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enry Chesbrough popularized the phrase “open innovation” in his 2003 book Open Innovation: The New Imperative for Creating and Profiting from Technology. He described the concept as, “the use of purposive inflows and outflows of knowledge to accelerate internal innovation and expand markets for external use of innovation, respectively.” Open innovation assumes that firms should use external ideas as well as internal ideas to advance their technology. As boundaries have become more permeable, innovations can easily transfer inward and outward. Companies cannot afford to rely entirely on their own research, but should buy or license processes or inventions from other companies or research universities. In addition, internal inventions not being used should be taken outside the company through licensing, joint ventures, and spin-offs. Join us in March as a group of diverse experts illuminate the ways open innovation can stimulate your company’s future. Learn the benefits, challenges, and potential pitfalls when you explore opportunities with other companies through partnerships and licensing and with universities through their technology transfer systems. Anyone with a concern for the central role innovation plays in commercial success in the 21st century cannot afford to miss this exciting event.

Event Committee: Chair Mohamed Omer – Mohamed_omer@hotmail.com Sahar Fakhry-Smith – SaharF@snfhc.com • Mitisha Mehta – mitisham@student.fdu.edu For more information, visit www.nyscc.org.

Agenda 8:00 – 9:00 a.m. 9:00 a.m. – 12:00 p.m.

Registration and Open Remarks (NYSCC Chair) Gene Slowinski – Implementing Open Innovation: Lessons from the Leaders John Bell – Topic TBD Jennifer Gottwald – Open Innovation and Licensing

12:00 – 1:00 p.m.

Lunch (Sponsor Highlights)

12:00 – 4:00 p.m.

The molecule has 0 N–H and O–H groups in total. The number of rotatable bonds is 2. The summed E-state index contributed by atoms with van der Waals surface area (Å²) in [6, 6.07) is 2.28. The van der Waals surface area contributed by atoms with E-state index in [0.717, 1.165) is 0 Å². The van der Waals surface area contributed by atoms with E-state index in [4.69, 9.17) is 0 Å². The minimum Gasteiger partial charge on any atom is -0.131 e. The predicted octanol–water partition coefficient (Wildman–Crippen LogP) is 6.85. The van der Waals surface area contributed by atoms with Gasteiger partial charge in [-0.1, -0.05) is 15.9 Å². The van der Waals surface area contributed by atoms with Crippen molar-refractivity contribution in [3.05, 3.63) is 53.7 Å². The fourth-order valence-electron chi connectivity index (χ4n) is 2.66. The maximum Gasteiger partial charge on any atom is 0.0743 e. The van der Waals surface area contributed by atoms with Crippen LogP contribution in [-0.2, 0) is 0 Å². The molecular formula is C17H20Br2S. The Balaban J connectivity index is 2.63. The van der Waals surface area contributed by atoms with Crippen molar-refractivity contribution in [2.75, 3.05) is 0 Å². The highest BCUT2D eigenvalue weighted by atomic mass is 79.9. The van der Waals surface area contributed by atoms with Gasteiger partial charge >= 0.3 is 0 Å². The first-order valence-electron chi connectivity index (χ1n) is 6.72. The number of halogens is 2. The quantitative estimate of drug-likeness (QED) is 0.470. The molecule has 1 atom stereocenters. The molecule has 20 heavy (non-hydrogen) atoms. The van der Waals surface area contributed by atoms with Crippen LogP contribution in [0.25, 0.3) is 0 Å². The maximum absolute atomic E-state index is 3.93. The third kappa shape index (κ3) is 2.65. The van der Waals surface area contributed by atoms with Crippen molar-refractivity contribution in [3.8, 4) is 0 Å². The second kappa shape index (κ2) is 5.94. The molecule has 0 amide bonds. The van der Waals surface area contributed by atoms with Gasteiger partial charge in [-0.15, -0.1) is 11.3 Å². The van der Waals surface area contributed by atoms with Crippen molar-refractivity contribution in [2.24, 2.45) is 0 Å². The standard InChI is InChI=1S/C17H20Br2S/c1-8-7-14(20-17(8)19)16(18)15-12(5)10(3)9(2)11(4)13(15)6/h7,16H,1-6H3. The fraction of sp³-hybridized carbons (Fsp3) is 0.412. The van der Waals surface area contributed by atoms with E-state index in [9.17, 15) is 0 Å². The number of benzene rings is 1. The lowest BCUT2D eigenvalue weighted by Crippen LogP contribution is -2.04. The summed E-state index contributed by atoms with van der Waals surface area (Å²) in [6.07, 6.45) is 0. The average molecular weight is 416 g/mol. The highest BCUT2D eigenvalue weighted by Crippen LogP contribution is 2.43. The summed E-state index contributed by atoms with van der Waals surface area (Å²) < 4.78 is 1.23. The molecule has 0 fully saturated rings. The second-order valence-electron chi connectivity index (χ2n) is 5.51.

Doug Berger – The Future of Open Innovation Marisol Simard – Open Innovation in Packaging Open Innovation Panel

Reinventing Supplier Innovation Relationships Uncover the Power of Collaboration

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…A Note from Event Chair, Mohamed Omer

o compete effectively in today’s business environment, firms are replacing the “not invented here” syndrome with the “invented anywhere approach”. Leading organizations are rapidly moving from buy/sell relationships to close collaborations that allow both customers and suppliers to achieve a level of innovation that brings marketplace advantage. To better understand the dynamics of these relationships, the Industrial Research Institute sponsored a two-year study titled, Reinventing Supplier Innovation Relationships. The purpose of the research is to uncover the power and critical components that energize these collaborations. The goal is to uncover a set of guideline principals that lead to more innovative relationships. Is it time to unlock the innovation power of

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your supplier relationships? Join us at the Future of Open Innovation event and you will: • Learn how the “Want, Find, Get, Manage” model helps executives determine high value projects, allocate intellectual property rights, define agreement boundaries, and develop a financial model that shares both risks and rewards. • See how firms use Voice of the Supply Chain to identify higher value projects. • Understand how firms use collaborative relationships to grow outside the core. _____________________________________________

registration information Pre-registration cost SCC members $45 Non-SCC members $60 Students/Unemployed Members $10 Emeritus members $0